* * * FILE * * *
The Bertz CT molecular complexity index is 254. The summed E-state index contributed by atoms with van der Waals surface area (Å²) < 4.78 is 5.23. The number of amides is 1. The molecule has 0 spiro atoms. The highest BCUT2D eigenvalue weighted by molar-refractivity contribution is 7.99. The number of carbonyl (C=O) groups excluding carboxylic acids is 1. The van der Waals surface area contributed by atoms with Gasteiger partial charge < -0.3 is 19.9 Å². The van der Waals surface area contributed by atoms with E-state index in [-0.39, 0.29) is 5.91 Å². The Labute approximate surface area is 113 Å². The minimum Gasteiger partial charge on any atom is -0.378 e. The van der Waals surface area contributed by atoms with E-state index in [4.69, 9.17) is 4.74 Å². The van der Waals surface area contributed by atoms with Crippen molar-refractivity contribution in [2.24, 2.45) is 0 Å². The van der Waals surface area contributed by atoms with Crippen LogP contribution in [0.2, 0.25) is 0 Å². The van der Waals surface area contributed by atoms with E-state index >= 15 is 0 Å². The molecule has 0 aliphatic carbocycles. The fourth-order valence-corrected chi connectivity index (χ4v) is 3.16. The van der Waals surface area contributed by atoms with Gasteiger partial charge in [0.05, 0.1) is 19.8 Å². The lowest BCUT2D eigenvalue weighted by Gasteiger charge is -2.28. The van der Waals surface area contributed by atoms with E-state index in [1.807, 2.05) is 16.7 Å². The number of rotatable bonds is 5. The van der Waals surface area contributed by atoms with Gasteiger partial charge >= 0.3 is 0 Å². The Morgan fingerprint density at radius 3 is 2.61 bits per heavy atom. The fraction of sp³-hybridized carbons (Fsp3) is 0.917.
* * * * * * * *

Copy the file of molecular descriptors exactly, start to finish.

The Bertz CT molecular complexity index is 254. The summed E-state index contributed by atoms with van der Waals surface area (Å²) < 4.78 is 5.23. The number of amides is 1. The molecule has 0 spiro atoms. The highest BCUT2D eigenvalue weighted by molar-refractivity contribution is 7.99. The number of carbonyl (C=O) groups excluding carboxylic acids is 1. The van der Waals surface area contributed by atoms with Gasteiger partial charge < -0.3 is 19.9 Å². The van der Waals surface area contributed by atoms with E-state index in [-0.39, 0.29) is 5.91 Å². The Labute approximate surface area is 113 Å². The minimum Gasteiger partial charge on any atom is -0.378 e. The van der Waals surface area contributed by atoms with E-state index in [4.69, 9.17) is 4.74 Å². The van der Waals surface area contributed by atoms with Crippen molar-refractivity contribution in [2.24, 2.45) is 0 Å². The van der Waals surface area contributed by atoms with Crippen LogP contribution in [0.2, 0.25) is 0 Å². The van der Waals surface area contributed by atoms with E-state index >= 15 is 0 Å². The molecule has 0 aliphatic carbocycles. The fourth-order valence-corrected chi connectivity index (χ4v) is 3.16. The van der Waals surface area contributed by atoms with Gasteiger partial charge in [0.05, 0.1) is 19.8 Å². The lowest BCUT2D eigenvalue weighted by Gasteiger charge is -2.28. The van der Waals surface area contributed by atoms with E-state index in [1.807, 2.05) is 16.7 Å². The number of rotatable bonds is 5. The van der Waals surface area contributed by atoms with Gasteiger partial charge >= 0.3 is 0 Å². The Morgan fingerprint density at radius 3 is 2.61 bits per heavy atom. The fraction of sp³-hybridized carbons (Fsp3) is 0.917.